Kaylee’s fear of public speaking was so great that she would get migraine headaches just contemplating giving a prepared speech. Kaylee, a student in my homeschool speech class last year, managed to stumble through the impromptu speaking portion of class, and was able to offer oral evaluations of other students’ speeches. But, because her fear of giving a prepared speech was so debilitating (it also aggravated another medical condition), I allowed her to send me videos of her speeches, recorded in the privacy of her bedroom. She was charming. She was witty. She was poised. When she was all alone.
Can you relate at all to Kaylee’s fear?
I’m guessing you don’t have it that bad!
One of the main contributors to the fear of public speaking is the fear of being judged, and focusing on the negative “what if’s.”
“What if I blank out?”
“What if I mess up?”
“What if they think I’m boring/stupid/ ___________ (fill in the blank with your concern)?
Well, what if you stopped focusing on yourself and started focusing on your audience?
“What if their lives are changed for the better?”
“What if I can give them hope?”
“What if I can get them to think in a new way?”
While I never had a debilitating fear of public speaking, I have experienced pre-speech jitters (couldn’t eat, needed to take a million trips to the restroom, etc.). And, I remember exactly when I stopped experiencing the feelings of fear and dread prior to speaking.
It was the day that I realized it wasn’t about me. It was all about the audience.
My message was my gift to them. I was like the wrapping paper—I could be exciting and eloquent, and I could make my message enticing, but my presentation wasn’t about me, the wrapping paper. It was all about how the audience experienced and could use the gift of my message.
Now, because I wanted to give them the best gift I could, I structured my content for maximum effect and I prepared and practiced. But, I did it for them, not me.
The fear dialed way down and my excitement rose. I was like a mom on Christmas morning, excited to see her children open the gifts she had so carefully selected.
What can you do to focus on the audience, and reduce that fear?
1. Consider your presentation a gift.
Be like the mom on Christmas morning.
2. Learn about your audience. In order to give the perfect gift, you need to know what the recipient needs and wants. Ask the meeting planner to be specific on objectives (“What would make my presentation a home run?”). Get audience demographics (age ranges, male/female ratios, job responsibilities, presentation style they like). Arrange phone or email interviews with a few audience members, or at the very least talk to people before your presentation. Ask them, “what are your biggest pains regarding _______ (your topic)? What do you wish you knew? What do you want to be different regarding __________? Can you tell me about a time when _________ (scenario related to your topic)? What do you want to learn from my presentation?”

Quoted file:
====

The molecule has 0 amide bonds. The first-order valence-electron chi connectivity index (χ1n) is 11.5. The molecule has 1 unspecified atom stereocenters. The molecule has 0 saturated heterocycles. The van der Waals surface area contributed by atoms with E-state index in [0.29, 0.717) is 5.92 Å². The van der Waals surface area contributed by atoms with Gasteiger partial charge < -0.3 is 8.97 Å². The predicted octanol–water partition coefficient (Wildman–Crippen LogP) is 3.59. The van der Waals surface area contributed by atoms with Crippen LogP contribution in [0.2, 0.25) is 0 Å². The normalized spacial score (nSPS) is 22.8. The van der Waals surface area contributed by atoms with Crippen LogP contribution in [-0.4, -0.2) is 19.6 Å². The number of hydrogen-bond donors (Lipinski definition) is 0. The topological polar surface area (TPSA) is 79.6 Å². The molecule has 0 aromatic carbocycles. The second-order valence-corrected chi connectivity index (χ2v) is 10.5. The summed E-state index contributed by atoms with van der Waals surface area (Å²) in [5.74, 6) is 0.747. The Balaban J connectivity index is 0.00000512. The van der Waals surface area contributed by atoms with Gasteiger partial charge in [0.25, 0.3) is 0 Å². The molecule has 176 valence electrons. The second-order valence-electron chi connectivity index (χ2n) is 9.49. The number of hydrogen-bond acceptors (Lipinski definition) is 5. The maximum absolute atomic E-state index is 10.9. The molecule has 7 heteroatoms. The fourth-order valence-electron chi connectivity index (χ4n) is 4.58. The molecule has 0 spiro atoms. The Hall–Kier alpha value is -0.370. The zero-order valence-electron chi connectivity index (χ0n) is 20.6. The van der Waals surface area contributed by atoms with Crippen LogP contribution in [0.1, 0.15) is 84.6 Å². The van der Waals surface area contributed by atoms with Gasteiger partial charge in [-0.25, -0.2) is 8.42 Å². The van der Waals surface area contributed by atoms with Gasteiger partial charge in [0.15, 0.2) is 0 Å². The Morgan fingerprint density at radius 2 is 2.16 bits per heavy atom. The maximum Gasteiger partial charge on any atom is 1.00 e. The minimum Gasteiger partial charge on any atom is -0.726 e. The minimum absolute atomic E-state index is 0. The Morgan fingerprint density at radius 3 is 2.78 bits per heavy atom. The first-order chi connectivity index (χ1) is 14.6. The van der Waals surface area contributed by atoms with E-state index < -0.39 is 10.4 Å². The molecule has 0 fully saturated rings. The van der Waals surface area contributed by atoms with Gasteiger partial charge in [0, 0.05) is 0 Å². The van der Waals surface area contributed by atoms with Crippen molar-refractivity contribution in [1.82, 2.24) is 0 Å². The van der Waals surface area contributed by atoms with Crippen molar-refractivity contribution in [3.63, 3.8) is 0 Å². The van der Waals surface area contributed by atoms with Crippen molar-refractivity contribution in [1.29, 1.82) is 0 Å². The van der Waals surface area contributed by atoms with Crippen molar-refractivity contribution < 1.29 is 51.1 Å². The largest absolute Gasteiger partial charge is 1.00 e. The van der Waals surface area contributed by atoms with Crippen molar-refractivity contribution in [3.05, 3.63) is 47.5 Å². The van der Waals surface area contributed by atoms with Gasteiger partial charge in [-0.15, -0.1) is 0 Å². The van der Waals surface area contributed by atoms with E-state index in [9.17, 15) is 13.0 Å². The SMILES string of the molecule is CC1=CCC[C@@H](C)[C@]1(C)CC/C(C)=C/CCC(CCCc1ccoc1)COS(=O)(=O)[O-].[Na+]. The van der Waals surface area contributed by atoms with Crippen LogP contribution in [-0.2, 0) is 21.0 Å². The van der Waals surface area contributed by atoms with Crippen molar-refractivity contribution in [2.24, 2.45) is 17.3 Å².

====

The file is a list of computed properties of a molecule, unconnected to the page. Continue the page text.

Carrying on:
3. Tailor your speech to the audience.
Don’t give every audience the same gift. Make it special, just for them, even if you only change a few parts. Take the information from the “learn about your audience” phase and USE IT in your speech.
4. Visualize and speak success.
Imagine positive outcomes and a positive audience reception of your message. Successful athletes and speakers don’t focus on what can go wrong. They visualize ideal execution. Say to yourself, “I can’t wait to give them this gift!” Win before you even open your mouth.
5. Pay attention to your audience and adjust on the fly.
Don’t go through your presentation in lock-step fashion, plowing point by point to the end, without considering your audience’s engagement. If you did your presentation pre-work of learning about the audience and tailoring your presentation, they will likely be engaged. But, watch their body language and facial expressions. Change direction with an activity, a story, a brief discussion. This means you have to be prepared with alternate paths and content.
6. Accept, and even embrace imperfection!
While no one wants to blank out or stumble, realize that it’s not the end of the world. In fact, you may endear yourself to your audience with your humanity. Think about the times you have heard a speaker get off-track or forget what they were talking about, “Now, what was I talking about . . ?” and you, the audience got to help the speaker. Did you think less of him or her, or did you actually feel more connected to the speaker?
Give your audience the gift of your presentation and remember, it’s not all about you.
Next week: Know Your Material